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China's trade surplus surges


China's trade surplus surges


China’s trade surplus in June was five times higher than in the same month last year and the third largest on record as exports surged to an all-time high. The June surplus was just over eight billion euros, providing more ammunition for foreign critics who want the Chinese government to revalue its currency. Exports jumped 30.6% from a year earlier while imports rose just 15.1%. That puts China on track for a trade surplus of 58 billion euros according to the Ministry of Foreign Trade and Economic Cooperation in Beijing.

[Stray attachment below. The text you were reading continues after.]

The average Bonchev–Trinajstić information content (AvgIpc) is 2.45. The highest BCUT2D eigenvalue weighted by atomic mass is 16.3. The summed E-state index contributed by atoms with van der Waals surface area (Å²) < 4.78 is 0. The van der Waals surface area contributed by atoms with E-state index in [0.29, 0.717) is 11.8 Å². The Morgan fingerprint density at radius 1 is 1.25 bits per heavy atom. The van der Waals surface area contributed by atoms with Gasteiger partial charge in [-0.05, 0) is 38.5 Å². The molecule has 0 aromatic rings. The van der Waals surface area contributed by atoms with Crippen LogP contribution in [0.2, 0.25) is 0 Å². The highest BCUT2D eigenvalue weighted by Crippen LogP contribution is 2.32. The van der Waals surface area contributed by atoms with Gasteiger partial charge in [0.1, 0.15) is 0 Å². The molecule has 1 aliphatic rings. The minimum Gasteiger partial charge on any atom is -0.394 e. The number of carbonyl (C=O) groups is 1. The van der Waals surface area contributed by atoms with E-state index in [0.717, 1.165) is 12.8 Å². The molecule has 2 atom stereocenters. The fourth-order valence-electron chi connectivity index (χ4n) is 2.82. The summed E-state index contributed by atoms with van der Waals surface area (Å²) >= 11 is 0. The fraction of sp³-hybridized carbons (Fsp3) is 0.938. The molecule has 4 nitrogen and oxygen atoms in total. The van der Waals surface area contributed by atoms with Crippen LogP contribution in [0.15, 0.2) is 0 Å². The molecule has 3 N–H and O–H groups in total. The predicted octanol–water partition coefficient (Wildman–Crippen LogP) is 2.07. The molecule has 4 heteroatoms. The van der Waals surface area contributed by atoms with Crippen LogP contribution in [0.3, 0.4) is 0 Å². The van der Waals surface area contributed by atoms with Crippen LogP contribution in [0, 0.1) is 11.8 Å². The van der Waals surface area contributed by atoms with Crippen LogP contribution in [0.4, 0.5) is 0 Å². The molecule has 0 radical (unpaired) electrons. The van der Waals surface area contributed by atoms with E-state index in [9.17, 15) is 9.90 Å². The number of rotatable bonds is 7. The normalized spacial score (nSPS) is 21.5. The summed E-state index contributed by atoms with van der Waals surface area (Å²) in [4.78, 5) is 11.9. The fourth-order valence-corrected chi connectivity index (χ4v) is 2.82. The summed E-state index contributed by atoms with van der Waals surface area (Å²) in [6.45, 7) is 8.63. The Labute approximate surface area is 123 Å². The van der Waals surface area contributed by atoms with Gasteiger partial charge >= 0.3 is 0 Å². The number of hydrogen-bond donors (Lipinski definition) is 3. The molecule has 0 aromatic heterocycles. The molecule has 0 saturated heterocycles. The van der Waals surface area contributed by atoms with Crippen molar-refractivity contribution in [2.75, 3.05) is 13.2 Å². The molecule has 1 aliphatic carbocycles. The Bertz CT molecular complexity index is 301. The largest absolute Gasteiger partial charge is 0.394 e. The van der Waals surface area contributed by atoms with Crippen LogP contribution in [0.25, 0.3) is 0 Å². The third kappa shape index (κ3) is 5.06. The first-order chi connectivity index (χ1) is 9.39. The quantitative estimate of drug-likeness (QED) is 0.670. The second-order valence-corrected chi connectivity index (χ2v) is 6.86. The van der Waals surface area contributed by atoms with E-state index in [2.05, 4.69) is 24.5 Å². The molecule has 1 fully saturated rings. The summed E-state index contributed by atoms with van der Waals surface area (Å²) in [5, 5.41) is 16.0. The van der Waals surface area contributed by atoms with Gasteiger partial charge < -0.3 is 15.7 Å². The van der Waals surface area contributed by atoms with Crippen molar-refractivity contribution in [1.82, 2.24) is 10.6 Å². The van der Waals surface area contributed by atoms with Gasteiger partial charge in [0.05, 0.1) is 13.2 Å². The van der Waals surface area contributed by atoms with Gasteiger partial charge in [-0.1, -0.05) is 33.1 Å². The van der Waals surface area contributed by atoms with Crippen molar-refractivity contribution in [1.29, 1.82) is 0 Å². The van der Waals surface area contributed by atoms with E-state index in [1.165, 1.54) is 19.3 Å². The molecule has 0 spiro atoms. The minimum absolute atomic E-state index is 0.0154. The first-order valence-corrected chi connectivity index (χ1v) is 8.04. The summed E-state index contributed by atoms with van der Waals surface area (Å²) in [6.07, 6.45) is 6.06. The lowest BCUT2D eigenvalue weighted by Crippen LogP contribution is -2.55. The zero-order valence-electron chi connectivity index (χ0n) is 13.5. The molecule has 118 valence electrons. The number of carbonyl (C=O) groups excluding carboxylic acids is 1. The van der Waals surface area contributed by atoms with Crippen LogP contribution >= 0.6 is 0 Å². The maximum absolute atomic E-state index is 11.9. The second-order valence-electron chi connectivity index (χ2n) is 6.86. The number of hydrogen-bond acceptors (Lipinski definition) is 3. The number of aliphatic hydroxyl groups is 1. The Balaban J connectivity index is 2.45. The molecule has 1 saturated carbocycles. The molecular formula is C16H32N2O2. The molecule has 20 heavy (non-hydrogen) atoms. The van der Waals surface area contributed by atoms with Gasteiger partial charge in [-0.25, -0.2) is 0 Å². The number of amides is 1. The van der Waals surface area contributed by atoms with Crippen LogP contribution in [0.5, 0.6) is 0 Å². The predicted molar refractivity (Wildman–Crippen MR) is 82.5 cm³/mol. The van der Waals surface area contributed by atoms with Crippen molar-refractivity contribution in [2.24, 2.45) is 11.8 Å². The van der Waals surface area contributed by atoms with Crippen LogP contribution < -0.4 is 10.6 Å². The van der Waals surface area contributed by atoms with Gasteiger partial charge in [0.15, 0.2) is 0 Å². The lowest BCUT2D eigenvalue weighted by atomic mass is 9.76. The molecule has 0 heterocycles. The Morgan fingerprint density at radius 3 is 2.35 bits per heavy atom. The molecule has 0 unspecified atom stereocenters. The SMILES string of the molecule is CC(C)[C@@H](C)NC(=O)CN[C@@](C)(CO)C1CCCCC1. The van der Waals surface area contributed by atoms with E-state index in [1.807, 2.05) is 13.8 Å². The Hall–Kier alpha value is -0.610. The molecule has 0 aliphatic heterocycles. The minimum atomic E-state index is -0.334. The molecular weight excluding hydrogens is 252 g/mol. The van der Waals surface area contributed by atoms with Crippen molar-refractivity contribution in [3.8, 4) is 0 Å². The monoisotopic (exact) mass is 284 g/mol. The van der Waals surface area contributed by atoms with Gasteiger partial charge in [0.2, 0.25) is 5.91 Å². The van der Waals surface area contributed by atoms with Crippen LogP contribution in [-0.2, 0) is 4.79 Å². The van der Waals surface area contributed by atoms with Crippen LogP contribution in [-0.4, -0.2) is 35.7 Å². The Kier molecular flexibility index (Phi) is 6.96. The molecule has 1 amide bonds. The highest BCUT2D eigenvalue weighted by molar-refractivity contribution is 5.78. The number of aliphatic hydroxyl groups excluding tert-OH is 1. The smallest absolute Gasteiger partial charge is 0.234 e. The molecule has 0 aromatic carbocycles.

Already the surplus so far this year is higher than that for the whole of 2004. Companies have been moving production to China to take advantage of low wages there, though growth in textile exports may slow down due to quotas imposed by Europe and the US in May and June. The large trade surplus will give the US, the European Union and Japan more reason to press Beijing to let the value of its currency rise on the basis that Chinese exporters currently have an unfair competitive advantage. Another worry for China’s trading partners is that the country is now selling higher value products – like cars – compared with the past when it exported mostly low-end items such as toys, electrical goods and textiles.
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